JP escapes the mayhem to discover that every man and indeed woman is an island.
While the rest of the country tries desperately to keep afloat I wonder to myself, periodically, what they’re all thinking on the Isle of Wight – is it a sanctuary? It’s time to get some answers from Operations Manager Specialist Services, Helen Figgins – someone who knows a thing or two about the NHS and pharma islands, as well.
How did you end up on the Isle of Wight, Helen?
My partner is from the Isle of Wight, while I am from Christchurch, which it is just across the water. I started living there at weekends, but then a job opportunity arose, and now I’m living the dream, as an island resident.
Trying a desert island out first sounds very sensible.
Yes, you need to slowly condition yourself – it’s a bit of a different lifestyle.
How strange has it been living on an island, while the rest of the country descends into chaos?
You still feel very much part of Britain and all the chaos that’s going on. In terms of the wider political agenda, it doesn’t feel any different from living in Christchurch. There are still the same debates on the island – families are arguing, and friendships are being lost.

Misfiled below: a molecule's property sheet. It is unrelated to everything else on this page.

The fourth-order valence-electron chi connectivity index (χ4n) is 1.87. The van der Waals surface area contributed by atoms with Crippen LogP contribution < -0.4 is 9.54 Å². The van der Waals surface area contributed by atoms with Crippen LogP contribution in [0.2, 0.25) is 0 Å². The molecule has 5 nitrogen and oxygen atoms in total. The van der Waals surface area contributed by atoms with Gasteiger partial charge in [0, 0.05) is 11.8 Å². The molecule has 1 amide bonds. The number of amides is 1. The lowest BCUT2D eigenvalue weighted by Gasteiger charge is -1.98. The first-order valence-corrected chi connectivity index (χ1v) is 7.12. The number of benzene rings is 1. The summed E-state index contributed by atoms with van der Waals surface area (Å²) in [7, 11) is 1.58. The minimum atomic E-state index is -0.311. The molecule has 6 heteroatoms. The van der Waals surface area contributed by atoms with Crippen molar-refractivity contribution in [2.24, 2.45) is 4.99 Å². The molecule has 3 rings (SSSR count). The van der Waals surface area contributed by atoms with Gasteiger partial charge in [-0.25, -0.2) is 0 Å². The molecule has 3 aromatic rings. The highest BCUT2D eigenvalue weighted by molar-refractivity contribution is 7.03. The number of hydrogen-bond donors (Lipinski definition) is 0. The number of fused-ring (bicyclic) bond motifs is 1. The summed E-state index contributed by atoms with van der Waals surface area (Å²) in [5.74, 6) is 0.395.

That’s reassuring to know. You’ll be just as bemused about where Cameron is. Perhaps fishing on the Isle of Wight?
I don’t know whether I’ve been watching too much House of Cards, but I think there’s a lot going on in the background that we don’t know about.
When did you first realise you wanted to help people?
When I was very young I wanted to be a nurse. My mum wouldn’t let me, because she’s a nurse and she didn’t want me to experience the frustrations with the NHS that she’d gone through. During my A Levels I did a lot of voluntary work at a children’s home, carrying out physiotherapy. Then I realised that in order to specialise in child physio, I’d have to administer it on old people, and at the age of 17, it didn’t appeal to me.
Ha! What did you go for instead?
I studied human biology, with psychology, at university. I was also working for Red Bull at the time, and my tutor suggested that I mix the sales and biology aspects of my life together, and become a medical rep. I ended up working for AstraZeneca, and went on to do some commercial and brand management. I always felt, however, that I was on the wrong side of the fence, and regretted not going down the healthcare route.
How did you rectify the situation?
I left and went travelling.
Good on you!
After that I moved to Canada for a while, and got a job helping out with the Vancouver Winter Olympics in 2010. I’d always wanted to be involved in something like that, because I love skiing. I looked after 200 volunteers, arranging movement on and off the mountain. I really enjoyed all the comradery and high-fiving.
Did your career continue going uphill when you got back home?
I joined Events 4 Healthcare as a Commercial Director. I wanted the chance to really look at marketing messages, product development and studying the evidence behind a product – and that’s what Karl Hamer was doing.